Trinity College Suspends Study Abroad Programs Worldwide in Wake of COVID-19 Crisis and President’s European Travel Remarks

2 min read

Brendan W. Clark ’21


Trinity College announced its decision to suspend all study abroad programs worldwide in response to the continued COVID-19 crisis and President Donald Trump’s recent statements on limiting European travel. The suspension takes effect immediately and impacts Trinity’s partnership programs in Barcelona, Cape Town, Paris, Trinidad, and Vienna. Trinity has also announced that they will be recalling those students “who are being hosted in programs and at institutions around the globe and in two U.S. cities.”

President of the College Joanne Berger-Sweeney, in an email to students and members of the community, added that this decision was made “given the volatility of the Coronavirus 2019 (COVID-19) outbreak.” Berger-Sweeney also referenced a recent decision by the World Health Organization to declare the event a pandemic. This decision was also made in light of the State Department’s issuance of a global health advisory on Mar. 11.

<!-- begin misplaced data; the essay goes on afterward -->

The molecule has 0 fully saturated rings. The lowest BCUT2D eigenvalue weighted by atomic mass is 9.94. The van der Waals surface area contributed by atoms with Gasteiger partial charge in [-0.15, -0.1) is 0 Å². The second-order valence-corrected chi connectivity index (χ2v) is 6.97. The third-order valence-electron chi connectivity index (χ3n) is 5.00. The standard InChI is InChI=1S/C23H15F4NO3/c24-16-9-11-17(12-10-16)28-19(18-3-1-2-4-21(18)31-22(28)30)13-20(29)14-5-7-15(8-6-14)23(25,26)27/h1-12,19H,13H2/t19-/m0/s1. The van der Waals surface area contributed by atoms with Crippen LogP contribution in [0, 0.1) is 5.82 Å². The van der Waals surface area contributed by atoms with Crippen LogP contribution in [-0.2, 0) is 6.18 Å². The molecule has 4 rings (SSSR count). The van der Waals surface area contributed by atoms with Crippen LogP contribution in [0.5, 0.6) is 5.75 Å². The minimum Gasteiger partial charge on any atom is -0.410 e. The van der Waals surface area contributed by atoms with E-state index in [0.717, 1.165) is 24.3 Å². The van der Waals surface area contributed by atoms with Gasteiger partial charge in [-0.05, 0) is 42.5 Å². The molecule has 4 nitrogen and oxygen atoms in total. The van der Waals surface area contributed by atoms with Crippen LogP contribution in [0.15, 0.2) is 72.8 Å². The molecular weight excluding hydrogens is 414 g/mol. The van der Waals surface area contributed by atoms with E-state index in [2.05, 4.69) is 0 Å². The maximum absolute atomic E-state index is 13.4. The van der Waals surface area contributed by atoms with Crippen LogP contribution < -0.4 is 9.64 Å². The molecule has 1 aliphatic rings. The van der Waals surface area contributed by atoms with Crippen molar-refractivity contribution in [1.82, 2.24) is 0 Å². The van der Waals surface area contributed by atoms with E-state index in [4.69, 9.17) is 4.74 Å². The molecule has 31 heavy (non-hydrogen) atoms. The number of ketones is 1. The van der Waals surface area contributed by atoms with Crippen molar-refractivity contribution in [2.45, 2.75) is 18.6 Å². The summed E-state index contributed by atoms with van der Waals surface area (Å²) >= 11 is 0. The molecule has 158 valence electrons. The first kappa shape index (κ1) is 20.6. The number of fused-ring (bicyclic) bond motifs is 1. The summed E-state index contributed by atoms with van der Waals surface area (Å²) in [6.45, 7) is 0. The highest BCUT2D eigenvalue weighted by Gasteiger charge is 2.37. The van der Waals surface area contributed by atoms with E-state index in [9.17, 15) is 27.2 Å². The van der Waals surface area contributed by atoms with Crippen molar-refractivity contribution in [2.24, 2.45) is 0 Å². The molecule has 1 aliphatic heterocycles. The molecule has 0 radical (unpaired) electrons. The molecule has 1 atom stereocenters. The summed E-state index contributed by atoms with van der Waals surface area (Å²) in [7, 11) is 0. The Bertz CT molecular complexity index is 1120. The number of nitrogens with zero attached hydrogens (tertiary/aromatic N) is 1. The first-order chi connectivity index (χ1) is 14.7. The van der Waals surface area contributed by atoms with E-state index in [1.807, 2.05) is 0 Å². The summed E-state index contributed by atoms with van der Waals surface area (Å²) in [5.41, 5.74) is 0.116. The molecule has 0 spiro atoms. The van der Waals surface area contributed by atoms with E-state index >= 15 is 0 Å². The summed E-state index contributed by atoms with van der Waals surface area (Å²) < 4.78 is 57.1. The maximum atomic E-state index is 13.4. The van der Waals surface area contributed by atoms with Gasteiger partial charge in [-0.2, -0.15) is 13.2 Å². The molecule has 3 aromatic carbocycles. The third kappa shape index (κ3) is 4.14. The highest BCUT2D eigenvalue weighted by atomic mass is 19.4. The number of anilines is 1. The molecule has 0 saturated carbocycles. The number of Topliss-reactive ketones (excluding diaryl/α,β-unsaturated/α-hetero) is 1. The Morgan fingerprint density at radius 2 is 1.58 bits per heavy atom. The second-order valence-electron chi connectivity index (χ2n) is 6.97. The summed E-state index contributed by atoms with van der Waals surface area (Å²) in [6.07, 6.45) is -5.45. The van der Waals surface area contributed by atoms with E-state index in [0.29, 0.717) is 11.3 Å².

Recalled students will return home and will also receive “remote instruction” according to the email. This decision follows Trinity’s guidance yesterday which suspended in-person classes and has partially closed Trinity’s Hartford campus through Apr. 5.

Trinity had previously suspended its study abroad program in Rome on Feb. 29 in response to the State Department’s decision to raise the warning level to 3 in Italy and the issuance of travel restrictions. Trinity has also delayed celebrations of the Rome Campus’ 50th anniversary in light of ongoing COVID-19 concerns.

Berger-Sweeney indicated that the decision to suspend study abroad programs “follows our outreach overnight to all students studying in Europe, urging them to return home as soon as possible.” The email also noted that the Office of Study Away has been in touch with all impacted students and is working to support them “in numerous ways as they re-book flights and make arrangements to return to their home countries as quickly as they can.”

Despite this decision, Berger-Sweeney implored students to remember that the “Trinity spirit is indomitable” and that “we will find ways to continue to be a community even when we cannot be together.”


Brendan W. Clark '21 is the current Editor-in-Chief of the Trinity Tripod, Trinity College's student newspaper.

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